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6 years on, the Batumi Action for Cleaner Air shows success of voluntary commitments

Group Photo at Nicosia EFE

As Ministers from across the UNECE region gather in the Cypriot capital of Nicosia to outline new initiatives to work towards a sustainable and ecological future at the 9th Environment for Europe Conference (5-7 October), the final report on the Batumi Action for Cleaner Air (BACA), adopted 6 years ago at the 8th Conference, demonstrates the success of voluntary commitments to deliver concrete environmental improvements. 

The Batumi Action for Cleaner Air, adopted in 2016, is a collection of 110 voluntary commitments for improving air quality within the UNECE region, made by 27 countries and 4 international organizations. The final report shows that 87 commitments were completed or are in progress. 

Commitments addressed the following areas: 

  • 53 were dedicated to pollution reduction 

  • 21 to policy decisions, including on ratification of some of the protocols of the Air Convention 

  • 15 to establish or improve systematic, comparable and transparent monitoring activities and emissions inventories. 

  • 13 to improve public awareness 

  • 13 to increase capacity and provide technical support 

The aim of the initiative was to complement the implementation of the UNECE Convention on Long-range Transboundary Air Pollution (Air Convention) and its protocols and to address the common problem of air pollution in the region. The initiative invited stakeholders to support actions that improve air quality and target the key areas of air quality management. These voluntary commitments span from monitoring and assessment, through emission reduction policies and capacity building, to information sharing and awareness-raising.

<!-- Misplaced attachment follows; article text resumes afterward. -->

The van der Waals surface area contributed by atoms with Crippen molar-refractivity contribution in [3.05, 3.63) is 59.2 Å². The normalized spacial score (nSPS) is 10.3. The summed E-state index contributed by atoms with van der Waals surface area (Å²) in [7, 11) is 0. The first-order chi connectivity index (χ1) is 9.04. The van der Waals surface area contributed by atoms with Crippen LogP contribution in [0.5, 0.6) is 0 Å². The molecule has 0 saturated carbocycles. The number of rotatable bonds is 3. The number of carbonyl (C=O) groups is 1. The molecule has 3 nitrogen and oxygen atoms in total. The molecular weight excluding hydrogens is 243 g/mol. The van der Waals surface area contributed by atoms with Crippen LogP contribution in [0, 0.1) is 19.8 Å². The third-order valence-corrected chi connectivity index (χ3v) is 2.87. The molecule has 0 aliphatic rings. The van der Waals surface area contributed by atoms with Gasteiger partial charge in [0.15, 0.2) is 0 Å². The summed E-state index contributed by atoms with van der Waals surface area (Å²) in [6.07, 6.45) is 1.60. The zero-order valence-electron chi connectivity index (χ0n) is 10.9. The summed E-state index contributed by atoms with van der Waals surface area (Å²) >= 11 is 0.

The countries participating in the initiative reflect the diversity and range of UNECE Member States stretching from Canada and the USA, across the European continent to the Caucasus and Central Asia. Georgia for example, host of the 8th Ministerial Conference, engaged in a variety of strategic activities to strengthen its national air pollution management. From 2018 it switched to European air quality standards and increased the number of its automatic monitoring stations by eight times. The country established an Air Quality Monitoring Network Development Plan and introduced a new taxation system to support the process of car fleet renovation and promotion of cleaner, as well as electric and hybrid vehicles along with the likes of Croatia and Hungary. The impact of BACA has been further perceptible on the roads of Tbilisi which replaced an entire bus fleet, which was in a depleted technical condition, with 680 new Euro 5 and 6 buses and 1,000 new minibuses in conjunction with the development of bus lanes.  

In Canada, steps were taken across a number of industries to regulate emissions such as establishing requirements addressing fugitive emissions from leaking equipment in the Oil and Natural Gas Sector, updating emission regulations for off-road and stationary diesel engines as well as implementing a Code of Practice to Reduce Emissions of Fine Particulate Matter (PM2.5) from the aluminum sector. These actions were complemented by efforts in both Canada and the United States to improve quality of residential wood-burning appliances.  

France, for example, introduced a national online platform for forecasting air quality. In addition to this, it adopted a number of strategies to reduce levels of emissions from vehicles implementing a national subsidy programme on replacement of old vehicles with new, cleaner ones. This was complemented by the introduction of a classification system of vehicles by emission levels and several low-emission zones with restrictions on high emission vehicles.  

A number of commitments were notable for the cooperation they fostered. For example, The United States worked with UNEP to provide technical and policy advice as UNEP expands its air quality program in countries like Ethiopia. Germany and UNECE cooperated on capacity-building and technical assistance in Eastern Europe, the Caucasus and Central Asia, aiming at the ratification and implementation of the Gothenburg Protocol to the Air Convention; and Sweden supported countries in the south-east of Europe in air quality assessment and management.   

Building on the high implementation rate of the 110 commitments made so far, several countries and organizations have outlined concrete steps to continue to implement and follow up on their actions under BACA in the coming years. 


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